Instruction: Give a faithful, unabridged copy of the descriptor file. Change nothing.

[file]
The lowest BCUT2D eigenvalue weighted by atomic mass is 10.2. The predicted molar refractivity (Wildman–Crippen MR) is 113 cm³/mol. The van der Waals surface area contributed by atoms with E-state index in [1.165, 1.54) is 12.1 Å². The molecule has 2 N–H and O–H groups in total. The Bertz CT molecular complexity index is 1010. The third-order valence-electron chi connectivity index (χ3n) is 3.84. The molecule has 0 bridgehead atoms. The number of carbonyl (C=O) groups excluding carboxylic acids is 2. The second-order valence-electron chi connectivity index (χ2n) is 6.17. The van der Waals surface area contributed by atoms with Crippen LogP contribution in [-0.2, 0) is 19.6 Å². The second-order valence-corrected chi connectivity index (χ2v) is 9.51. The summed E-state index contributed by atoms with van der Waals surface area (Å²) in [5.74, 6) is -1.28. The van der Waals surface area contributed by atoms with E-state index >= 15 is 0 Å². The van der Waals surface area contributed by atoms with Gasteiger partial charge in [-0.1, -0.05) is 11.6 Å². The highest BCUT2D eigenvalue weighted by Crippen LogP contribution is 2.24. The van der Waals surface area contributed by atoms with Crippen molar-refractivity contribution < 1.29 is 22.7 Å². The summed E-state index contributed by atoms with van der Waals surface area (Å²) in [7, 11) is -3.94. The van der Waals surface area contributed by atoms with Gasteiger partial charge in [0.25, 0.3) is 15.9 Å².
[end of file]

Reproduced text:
The lowest BCUT2D eigenvalue weighted by atomic mass is 10.2. The predicted molar refractivity (Wildman–Crippen MR) is 113 cm³/mol. The van der Waals surface area contributed by atoms with E-state index in [1.165, 1.54) is 12.1 Å². The molecule has 2 N–H and O–H groups in total. The Bertz CT molecular complexity index is 1010. The third-order valence-electron chi connectivity index (χ3n) is 3.84. The molecule has 0 bridgehead atoms. The number of carbonyl (C=O) groups excluding carboxylic acids is 2. The second-order valence-electron chi connectivity index (χ2n) is 6.17. The van der Waals surface area contributed by atoms with Crippen LogP contribution in [-0.2, 0) is 19.6 Å². The second-order valence-corrected chi connectivity index (χ2v) is 9.51. The summed E-state index contributed by atoms with van der Waals surface area (Å²) in [5.74, 6) is -1.28. The van der Waals surface area contributed by atoms with E-state index >= 15 is 0 Å². The van der Waals surface area contributed by atoms with Gasteiger partial charge in [-0.1, -0.05) is 11.6 Å². The highest BCUT2D eigenvalue weighted by Crippen LogP contribution is 2.24. The van der Waals surface area contributed by atoms with Crippen molar-refractivity contribution < 1.29 is 22.7 Å². The summed E-state index contributed by atoms with van der Waals surface area (Å²) in [7, 11) is -3.94. The van der Waals surface area contributed by atoms with Gasteiger partial charge in [0.25, 0.3) is 15.9 Å².